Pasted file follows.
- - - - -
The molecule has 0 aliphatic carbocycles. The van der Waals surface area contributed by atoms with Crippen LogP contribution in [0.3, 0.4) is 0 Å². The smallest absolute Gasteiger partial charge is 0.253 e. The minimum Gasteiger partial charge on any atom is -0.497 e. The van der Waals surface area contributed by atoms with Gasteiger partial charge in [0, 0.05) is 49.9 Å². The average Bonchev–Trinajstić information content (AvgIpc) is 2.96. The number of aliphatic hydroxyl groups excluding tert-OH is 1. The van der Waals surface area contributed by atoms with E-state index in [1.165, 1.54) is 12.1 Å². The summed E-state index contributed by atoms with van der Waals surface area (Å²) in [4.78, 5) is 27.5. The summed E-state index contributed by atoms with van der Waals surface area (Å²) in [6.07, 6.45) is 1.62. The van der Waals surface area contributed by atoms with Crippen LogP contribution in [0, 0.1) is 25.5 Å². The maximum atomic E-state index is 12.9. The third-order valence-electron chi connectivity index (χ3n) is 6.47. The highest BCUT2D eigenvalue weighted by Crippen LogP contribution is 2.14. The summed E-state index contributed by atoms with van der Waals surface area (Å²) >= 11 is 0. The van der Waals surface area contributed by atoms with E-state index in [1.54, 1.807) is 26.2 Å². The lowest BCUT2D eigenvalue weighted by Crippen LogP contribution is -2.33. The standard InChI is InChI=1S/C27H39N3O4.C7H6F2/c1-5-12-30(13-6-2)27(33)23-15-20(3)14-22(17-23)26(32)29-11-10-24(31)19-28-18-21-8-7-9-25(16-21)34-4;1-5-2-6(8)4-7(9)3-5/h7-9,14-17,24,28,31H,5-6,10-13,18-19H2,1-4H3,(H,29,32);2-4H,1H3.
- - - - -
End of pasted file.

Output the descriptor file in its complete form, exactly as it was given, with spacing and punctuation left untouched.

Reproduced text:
The molecule has 0 aliphatic carbocycles. The van der Waals surface area contributed by atoms with Crippen LogP contribution in [0.3, 0.4) is 0 Å². The smallest absolute Gasteiger partial charge is 0.253 e. The minimum Gasteiger partial charge on any atom is -0.497 e. The van der Waals surface area contributed by atoms with Gasteiger partial charge in [0, 0.05) is 49.9 Å². The average Bonchev–Trinajstić information content (AvgIpc) is 2.96. The number of aliphatic hydroxyl groups excluding tert-OH is 1. The van der Waals surface area contributed by atoms with E-state index in [1.165, 1.54) is 12.1 Å². The summed E-state index contributed by atoms with van der Waals surface area (Å²) in [4.78, 5) is 27.5. The summed E-state index contributed by atoms with van der Waals surface area (Å²) in [6.07, 6.45) is 1.62. The van der Waals surface area contributed by atoms with Crippen LogP contribution in [0, 0.1) is 25.5 Å². The maximum atomic E-state index is 12.9. The third-order valence-electron chi connectivity index (χ3n) is 6.47. The highest BCUT2D eigenvalue weighted by Crippen LogP contribution is 2.14. The summed E-state index contributed by atoms with van der Waals surface area (Å²) >= 11 is 0. The van der Waals surface area contributed by atoms with E-state index in [1.54, 1.807) is 26.2 Å². The lowest BCUT2D eigenvalue weighted by Crippen LogP contribution is -2.33. The standard InChI is InChI=1S/C27H39N3O4.C7H6F2/c1-5-12-30(13-6-2)27(33)23-15-20(3)14-22(17-23)26(32)29-11-10-24(31)19-28-18-21-8-7-9-25(16-21)34-4;1-5-2-6(8)4-7(9)3-5/h7-9,14-17,24,28,31H,5-6,10-13,18-19H2,1-4H3,(H,29,32);2-4H,1H3.